On my bedroom wall at home, some 7602 miles (roughly) away, there is a bucket list I wrote when I was 21. On it there was a mix of things, some of which may forever be pipe dreams (like owning a home… England sort it out!), and others – like seeing the Orangutans in Borneo and scuba diving round the Great Barrier Reef I may even get to write about later in this blog. Close to the top of this list is a Full Moon Party in Koh Phangan. I’d seen the pictures, heard the stories and was sold on this once in a life time blowout on an idyllic beach in beautiful Thailand.
However, after hopping off the back of the rickety van that had driven at break neck speed round blind corners onto a street to join a group of (unfortunately English) lads loudly harassing girls as they passed by, a couple screaming at each other and one girl crying by the road, I began to feel the evening wouldn’t be quite what I built it up to be…
This is one of those extremely rare occasions where Alex and I are actually in total agreement, so we decided to join forces in composing this shamelessly “Click Bait” titled post (Buzzfeed eat your heart out). So as promised, here is our take on the Full Moon Party, and why you might be better off saving yourself the bother of elaborate neon face paint.
- Organised fun! – whilst its billed as an impromptu hedonistic beach party, in reality past problems have forced the Full Moon Parties to become more ‘organised’, with strict inflexible pick up times in hostels through to wrist band entry just to get on the beach. While there are very sensible reasons for this, it does somewhat take away from the spontaneity of the occasion, making it feel a bit contrived. Not unlike NYE, there is a lot of pressure to have the best night ever. If it was just a little more chill, it would be much more fun.
- Cover your feet – now this was a warning we heard time and time again before attending, and what wise words they were, for Koh Phangan as a whole. While the beach hosting the main event did have a small clean up team who were doing the best they could, the bins were overflowing and in fairness to people as the night progressed they had little option but to drop their half eaten food and bottles wherever they stood. Not a good mix with the ‘At One With Nature’ drunkards toddling around in bare feet, but there you are.However, at least the beach had something of a clean up crew. What with every bar on the island jumping on the bandwagon the muck wasn’t just localised to Haad Rin. Day old leftovers and buckets littered the road, again because most of the bins were already full to overflowing. We felt it was a real shame what had happened to this otherwise beautiful island, and the smell wasn’t too clever either.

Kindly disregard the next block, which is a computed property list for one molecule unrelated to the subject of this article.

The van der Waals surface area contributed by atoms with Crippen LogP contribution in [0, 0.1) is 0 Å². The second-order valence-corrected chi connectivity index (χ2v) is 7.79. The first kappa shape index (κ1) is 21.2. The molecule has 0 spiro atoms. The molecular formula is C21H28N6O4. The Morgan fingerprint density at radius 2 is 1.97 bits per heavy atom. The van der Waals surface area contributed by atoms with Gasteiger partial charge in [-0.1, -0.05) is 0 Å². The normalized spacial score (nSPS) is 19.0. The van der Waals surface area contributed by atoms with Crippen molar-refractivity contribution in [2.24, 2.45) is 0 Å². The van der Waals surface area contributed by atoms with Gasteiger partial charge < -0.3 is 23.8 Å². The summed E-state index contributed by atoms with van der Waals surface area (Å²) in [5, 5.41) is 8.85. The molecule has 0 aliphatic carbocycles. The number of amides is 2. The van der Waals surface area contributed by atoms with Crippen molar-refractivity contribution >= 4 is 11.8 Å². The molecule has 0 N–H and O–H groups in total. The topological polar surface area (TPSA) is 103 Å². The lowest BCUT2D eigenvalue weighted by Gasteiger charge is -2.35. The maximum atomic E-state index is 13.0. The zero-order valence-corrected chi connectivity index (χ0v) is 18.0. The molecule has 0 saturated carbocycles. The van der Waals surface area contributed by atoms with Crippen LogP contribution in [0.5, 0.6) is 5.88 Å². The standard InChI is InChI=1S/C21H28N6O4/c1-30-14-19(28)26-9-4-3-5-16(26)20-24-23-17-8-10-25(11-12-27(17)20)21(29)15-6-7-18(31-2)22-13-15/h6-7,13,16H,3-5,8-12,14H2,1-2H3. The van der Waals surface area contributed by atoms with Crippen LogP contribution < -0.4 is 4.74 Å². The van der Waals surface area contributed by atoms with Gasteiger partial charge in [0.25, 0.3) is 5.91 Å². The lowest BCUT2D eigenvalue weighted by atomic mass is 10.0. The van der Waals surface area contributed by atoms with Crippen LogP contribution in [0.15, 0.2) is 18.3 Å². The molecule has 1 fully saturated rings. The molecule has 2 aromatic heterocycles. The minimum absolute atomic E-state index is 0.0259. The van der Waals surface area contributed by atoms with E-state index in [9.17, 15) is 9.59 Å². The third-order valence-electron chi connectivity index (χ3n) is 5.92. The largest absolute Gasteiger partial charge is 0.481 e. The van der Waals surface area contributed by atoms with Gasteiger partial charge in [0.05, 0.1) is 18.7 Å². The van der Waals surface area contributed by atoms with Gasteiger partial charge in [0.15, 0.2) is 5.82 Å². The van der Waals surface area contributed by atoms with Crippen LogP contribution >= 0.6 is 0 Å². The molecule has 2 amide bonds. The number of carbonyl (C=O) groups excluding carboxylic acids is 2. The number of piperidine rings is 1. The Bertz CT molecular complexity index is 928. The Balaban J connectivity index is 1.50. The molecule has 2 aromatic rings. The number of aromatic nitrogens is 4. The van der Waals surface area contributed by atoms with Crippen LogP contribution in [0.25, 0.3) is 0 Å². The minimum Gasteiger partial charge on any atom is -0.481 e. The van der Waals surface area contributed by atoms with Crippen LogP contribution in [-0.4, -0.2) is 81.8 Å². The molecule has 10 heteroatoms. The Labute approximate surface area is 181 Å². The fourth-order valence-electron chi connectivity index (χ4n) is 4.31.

- Fight fire with alcohol – really, though. You’ve just chugged back two buckets worth of vodka, verrrry questionable Thai Red Bull (ephedrine, anyone?) and are feeling a bit fuzzy and un-coordinated. What’s missing in this picture? Fire, obviously. Limbo-ing under a stick doused with gas and set alight, diving through a flaming hoop or my personal favourite, the skipping rope. Fun fact for you to take home, it doesn’t matter how good you think you are at jump rope, the person next to you is awful, and is about to perform some Kamikaze skipping action that will leave you both with burn marks round your ankles, as evidenced below.
A disproportionate number of people were stumbling round the following day with fresh bandages, looking miffed and more than a little uncomfortable. No sympathy from our end!
- The music – hold tight folks, I’m about to sound like a bit of a Pitchfork review snob, but bear with me. One of the many pieces of research we consumed prior to arriving in Thailand spoke about how Full Moon on Haad Rin seeks to cater for every taste in music. Whether your thing is Chart, House, R’n’B, Reggae, Old-skool Classics, Rock, allegedly this party has you covered. The reality – scrub out all but the first couple of genres from that list. Oh, and take yourself back seven years.
Now, I was under no illusion that we’d be able to find a bar pumping out an eclectic mix of Muse, Toto, Foo’s, Jamie T and Steel Panther (to name but a few from our travel playlist), but I did hope that we’d be able to sample good DJs mixing the latest and greatest in generic night-out music. Instead we were treated to bar after bar full of revellers pretending that they still love “Riverside”, “Party Rock Anthem” and “I Gotta Feeling”. It is a well-known fact that I have absolutely nothing against a good trip down memory lane, but I can do that on Spotify or any night out in the UK.